Click “read more” to see additional fair photos. (Photos by John T. Ward. Click to enlarge)
The spring edition of the Red Bank Street Fair returns this Sunday, when the downtown is transformed into a merry midway for the benefit of the PBA Local 39. (Photo by Peter Lindner. Click to enlarge)
[CORRECTION: The original version of this post reported that the spring Street Fair benefits the volunteer fire department, when in fact it’s for the Police Benevolent Association. The fire department fair is held in the fall. redbankgreen regrets the error.]
It’s a strolling/rolling smorgasbord of eat-on-the-go “fair fare,” a merry midway of rides, games and activities for the kiddies, and a bustling bazaar of retailers, crafters and service merchants. Even if the majority of vendors aren’t local, proceeds go to the worthiest of hyper-local causes: the charitable works of Red Bank Police Benevolent Association Local 39.
Is it a last-tango taste of that warm-weather interlude marked by Riverfests and Sidewalk Sales and music/movies in the park? Or, is it an early harbinger of that autumnal season of Oysterfests and Halloween Parades and Town Lighting singalongs?
The world may truly never get to the bottom of that controversy — but rather than brooding about it, why not enjoy the moment and stroll on over to the Red Bank Street Fair, the annual block party benefit for the Red Bank Fire Department that pitches its tents this Sunday, September 7. Between the hours of 11 am and 5 pm, the northernmost blocks of Broad Street and the easternmost portion of Monmouth Street will be closed to vehicular traffic, and commandeered by an event that promises “over 200 artists, crafters and vendors including many of your favorites.”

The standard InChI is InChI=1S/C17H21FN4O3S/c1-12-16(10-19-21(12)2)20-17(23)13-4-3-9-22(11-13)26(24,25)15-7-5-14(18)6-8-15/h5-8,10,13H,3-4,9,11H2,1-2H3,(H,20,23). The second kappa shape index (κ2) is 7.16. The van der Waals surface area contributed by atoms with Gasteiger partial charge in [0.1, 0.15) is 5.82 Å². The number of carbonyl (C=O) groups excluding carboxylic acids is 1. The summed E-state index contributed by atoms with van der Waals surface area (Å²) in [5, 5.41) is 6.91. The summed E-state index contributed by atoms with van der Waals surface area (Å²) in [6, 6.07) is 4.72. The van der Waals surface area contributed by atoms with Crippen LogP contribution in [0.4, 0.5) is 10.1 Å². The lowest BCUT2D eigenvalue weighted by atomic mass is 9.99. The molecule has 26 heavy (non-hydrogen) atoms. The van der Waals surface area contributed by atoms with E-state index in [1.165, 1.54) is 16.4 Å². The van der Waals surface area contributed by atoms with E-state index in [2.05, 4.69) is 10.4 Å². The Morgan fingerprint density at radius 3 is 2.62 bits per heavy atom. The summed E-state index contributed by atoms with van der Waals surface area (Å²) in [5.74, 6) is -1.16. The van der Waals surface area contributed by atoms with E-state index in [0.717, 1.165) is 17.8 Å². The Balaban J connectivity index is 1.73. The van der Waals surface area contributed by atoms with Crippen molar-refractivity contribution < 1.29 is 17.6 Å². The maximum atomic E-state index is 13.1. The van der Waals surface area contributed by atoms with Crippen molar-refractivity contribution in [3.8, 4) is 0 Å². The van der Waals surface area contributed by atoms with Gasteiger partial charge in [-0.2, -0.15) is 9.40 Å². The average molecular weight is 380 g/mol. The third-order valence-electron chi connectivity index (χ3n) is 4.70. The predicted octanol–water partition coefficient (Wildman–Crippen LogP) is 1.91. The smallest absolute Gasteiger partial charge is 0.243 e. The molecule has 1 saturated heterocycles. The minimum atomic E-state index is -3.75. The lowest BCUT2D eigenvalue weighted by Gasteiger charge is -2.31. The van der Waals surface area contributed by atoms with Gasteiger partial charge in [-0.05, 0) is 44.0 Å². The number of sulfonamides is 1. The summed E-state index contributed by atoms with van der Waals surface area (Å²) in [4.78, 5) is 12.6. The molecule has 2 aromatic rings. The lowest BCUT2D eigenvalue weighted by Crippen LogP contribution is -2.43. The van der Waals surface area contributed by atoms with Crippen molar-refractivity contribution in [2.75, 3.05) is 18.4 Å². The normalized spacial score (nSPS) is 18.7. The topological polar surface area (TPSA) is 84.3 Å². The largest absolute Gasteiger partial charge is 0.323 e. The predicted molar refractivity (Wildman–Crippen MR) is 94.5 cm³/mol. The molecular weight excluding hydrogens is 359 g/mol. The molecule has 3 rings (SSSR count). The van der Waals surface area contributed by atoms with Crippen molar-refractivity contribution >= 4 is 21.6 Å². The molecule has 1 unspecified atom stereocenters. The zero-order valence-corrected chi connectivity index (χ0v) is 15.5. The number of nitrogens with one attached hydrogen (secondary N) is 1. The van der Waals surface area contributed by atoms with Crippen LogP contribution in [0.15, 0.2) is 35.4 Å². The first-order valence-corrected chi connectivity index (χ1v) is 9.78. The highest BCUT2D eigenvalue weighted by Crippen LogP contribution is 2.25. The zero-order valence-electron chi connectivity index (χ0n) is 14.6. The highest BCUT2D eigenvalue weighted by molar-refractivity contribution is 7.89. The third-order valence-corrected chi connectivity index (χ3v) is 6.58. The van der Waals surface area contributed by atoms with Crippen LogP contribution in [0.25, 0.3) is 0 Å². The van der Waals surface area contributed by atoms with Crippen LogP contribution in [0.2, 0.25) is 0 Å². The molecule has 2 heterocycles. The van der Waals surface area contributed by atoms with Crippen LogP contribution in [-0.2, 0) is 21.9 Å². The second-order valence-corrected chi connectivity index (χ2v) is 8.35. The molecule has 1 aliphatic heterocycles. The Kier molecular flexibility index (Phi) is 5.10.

In the acclaimed stage show An Evening with Groucho, the actor-director gets to be all that and more, as his spot-on channeling of the classic comic force of nature Groucho Marx comes to the Count Basie Theatre for the first time. Performed with piano accompaniment, minimal set and trademark makeup, the 90-minute, all-ages friendly tour de farce mixes canonical Marxist quotes, anecdotes from a life in show business, signature silly songs (“Hooray for Captain Spalding,” “Lydia, the Tattooed Lady”), and — in a bracingly contemporary touch — an interactive element that finds Ferrante/Groucho duckwalking the theater aisles. “Fully one-third of it is improvised,” says Ferrante. “That’s what Groucho’s magic was, really – the ability to create comedy on the spot.” Get your tickets ($19 – $49) right here — and when you take it ’round the corner for more Weekender wonderment, tell ’em Groucho sent you.